SUMMARY OF THE INVENTION

[0009] Accordingly, the invention is directed to a cantilevered watercraft canopy. A plurality of vertical supports provides support to a plurality of horizontal supports. First and second main struts are supported by the horizontal supports. First and second pluralities of arch members are affixed at a central attachment point to the first main strut and second main strut, respectively. The outer ends of the first and second pluralities of arch members support first and second outer struts. In the first exemplary embodiment, the inner ends of the first and second pluralities of arch members are affixed to one another, and the main struts are affixed rigidly to the horizontal supports.

[0010] In the second exemplary embodiment, first and second inner struts are affixed to the inner ends of the first and second pluralities of arch members, and the main struts are affixed rotatably to the horizontal supports. A canopy cover is affixed over the arch members and struts.

[0011] The canopy cover provides access flaps that may be held back via a closure. The vertical supports may be affixed to a dock or pier via a bracket affixed to the side of a dock or pier. In the case of a floating dock, the vertical supports may be inserted into the guide holes and supported via a stop disc. In the case of an unstable or insufficient dock, the vertical supports may be fitted with an auger pole at the bottom end and driven into the water body bed.

[0012] It is an object of the invention to provide a watercraft canopy that replaces the need to cover watercraft during non-use.

[0013] It is an object of the invention to provide a watercraft canopy that permits usable access to the watercraft during inclement weather.

[0014] It is an object of the invention to provide a watercraft canopy that is easily installed and stricken seasonally.

[0015] It is an object of the invention, in its second exemplary embodiment, to provide a watercraft canopy that is installable on and entirely from the dock or pier without requiring access from the water or a watercraft, and without spanning the mooring area.

[0016] Additional features and advantages of the invention will be set forth in the description which follows, and will be apparent from the description, or may be learned by practice of the invention. The foregoing general description and the following detailed description are exemplary and explanatory and are intended to provide further explanation of the invention.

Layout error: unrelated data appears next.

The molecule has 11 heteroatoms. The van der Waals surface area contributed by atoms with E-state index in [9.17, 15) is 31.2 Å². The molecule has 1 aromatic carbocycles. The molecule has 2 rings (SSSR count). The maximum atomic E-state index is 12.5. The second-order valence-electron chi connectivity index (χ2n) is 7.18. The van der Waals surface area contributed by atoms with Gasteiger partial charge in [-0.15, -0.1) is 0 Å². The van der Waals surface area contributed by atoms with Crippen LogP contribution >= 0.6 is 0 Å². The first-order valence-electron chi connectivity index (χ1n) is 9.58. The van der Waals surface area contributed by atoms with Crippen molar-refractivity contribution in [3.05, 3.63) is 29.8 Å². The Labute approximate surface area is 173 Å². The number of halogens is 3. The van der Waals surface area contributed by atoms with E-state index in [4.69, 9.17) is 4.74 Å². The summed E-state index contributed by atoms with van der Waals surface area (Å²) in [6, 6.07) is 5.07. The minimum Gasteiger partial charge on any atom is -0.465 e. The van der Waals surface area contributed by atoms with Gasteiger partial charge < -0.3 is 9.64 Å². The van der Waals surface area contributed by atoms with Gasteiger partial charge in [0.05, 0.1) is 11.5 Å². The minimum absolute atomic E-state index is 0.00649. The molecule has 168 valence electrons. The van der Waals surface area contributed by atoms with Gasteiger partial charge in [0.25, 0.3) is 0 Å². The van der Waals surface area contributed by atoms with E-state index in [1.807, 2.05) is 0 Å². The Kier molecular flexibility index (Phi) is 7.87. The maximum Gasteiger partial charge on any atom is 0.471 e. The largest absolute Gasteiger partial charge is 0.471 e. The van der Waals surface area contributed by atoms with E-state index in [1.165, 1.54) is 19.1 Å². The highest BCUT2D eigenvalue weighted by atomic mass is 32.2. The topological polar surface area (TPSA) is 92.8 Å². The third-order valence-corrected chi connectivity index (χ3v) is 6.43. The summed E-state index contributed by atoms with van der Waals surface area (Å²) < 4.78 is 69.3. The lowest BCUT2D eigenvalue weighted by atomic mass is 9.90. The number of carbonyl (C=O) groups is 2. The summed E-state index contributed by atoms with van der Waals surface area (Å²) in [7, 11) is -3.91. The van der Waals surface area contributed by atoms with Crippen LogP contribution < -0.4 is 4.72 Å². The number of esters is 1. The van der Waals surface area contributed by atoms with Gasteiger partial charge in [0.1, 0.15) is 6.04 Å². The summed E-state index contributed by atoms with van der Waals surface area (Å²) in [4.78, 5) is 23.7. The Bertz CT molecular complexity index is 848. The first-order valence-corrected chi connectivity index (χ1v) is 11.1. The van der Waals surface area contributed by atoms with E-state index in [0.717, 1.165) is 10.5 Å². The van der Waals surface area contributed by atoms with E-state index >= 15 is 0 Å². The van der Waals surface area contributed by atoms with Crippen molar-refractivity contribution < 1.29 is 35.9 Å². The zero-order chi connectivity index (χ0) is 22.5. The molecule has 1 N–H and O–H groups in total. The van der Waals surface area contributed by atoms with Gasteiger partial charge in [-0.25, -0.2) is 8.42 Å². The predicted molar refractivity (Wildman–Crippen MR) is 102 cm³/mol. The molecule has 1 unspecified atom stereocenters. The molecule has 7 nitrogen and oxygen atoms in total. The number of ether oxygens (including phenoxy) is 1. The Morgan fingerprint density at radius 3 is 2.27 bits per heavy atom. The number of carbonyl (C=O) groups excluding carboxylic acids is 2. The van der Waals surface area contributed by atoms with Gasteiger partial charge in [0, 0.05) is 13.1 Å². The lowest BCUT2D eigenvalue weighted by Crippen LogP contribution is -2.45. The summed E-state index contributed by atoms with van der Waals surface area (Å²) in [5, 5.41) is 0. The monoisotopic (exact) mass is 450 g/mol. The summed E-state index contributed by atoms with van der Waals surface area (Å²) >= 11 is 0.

BRIEF DESCRIPTION OF THE DRAWINGS

[0017] The accompanying drawings are included to provide a further understanding of the invention and are incorporated into and constitute a part of the specification. They illustrate one embodiment of the invention and, together with the description, serve to explain the principles of the invention.

[0018] FIG. 1 is a front right perspective scene view of the first exemplary embodiment with the door flaps in the open configuration, displaying the dock 100, the dock guides 100A, the dock guide holes 100B, the floating dock guide poles 101, the water level 102 (represented by two parallel oblique lines), the shore 103, the large exemplary watercraft 104, the small exemplary watercraft 105, the water body bed 106 (represented by oblique lines located at the base of floating dock guide poles 101), the second canopy top element 501, the first canopy side elements 502, the second canopy side elements 503, the first door flap 504, the second door flap 505, the door opening fasteners 506, the logo placement 508, the assembled canopy cover 5100, and the vertical supports 600.

[0019] FIG. 2 is a front left perspective scene view of the first exemplary embodiment with the door flaps in the open configuration, displaying the dock 100, the dock guides 100A, the dock guide holes 100B, the floating dock guide poles 101, the water level 102 (represented by two parallel oblique lines), the shore 103, the large exemplary watercraft 104, the small exemplary watercraft 105, the first canopy top element 500, the first canopy side elements 502, the second canopy side elements 503, the first door flap 504, the second door flap 505, the door opening fasteners 506, the logo placement 508, the assembled canopy cover 5100, and the vertical supports 600.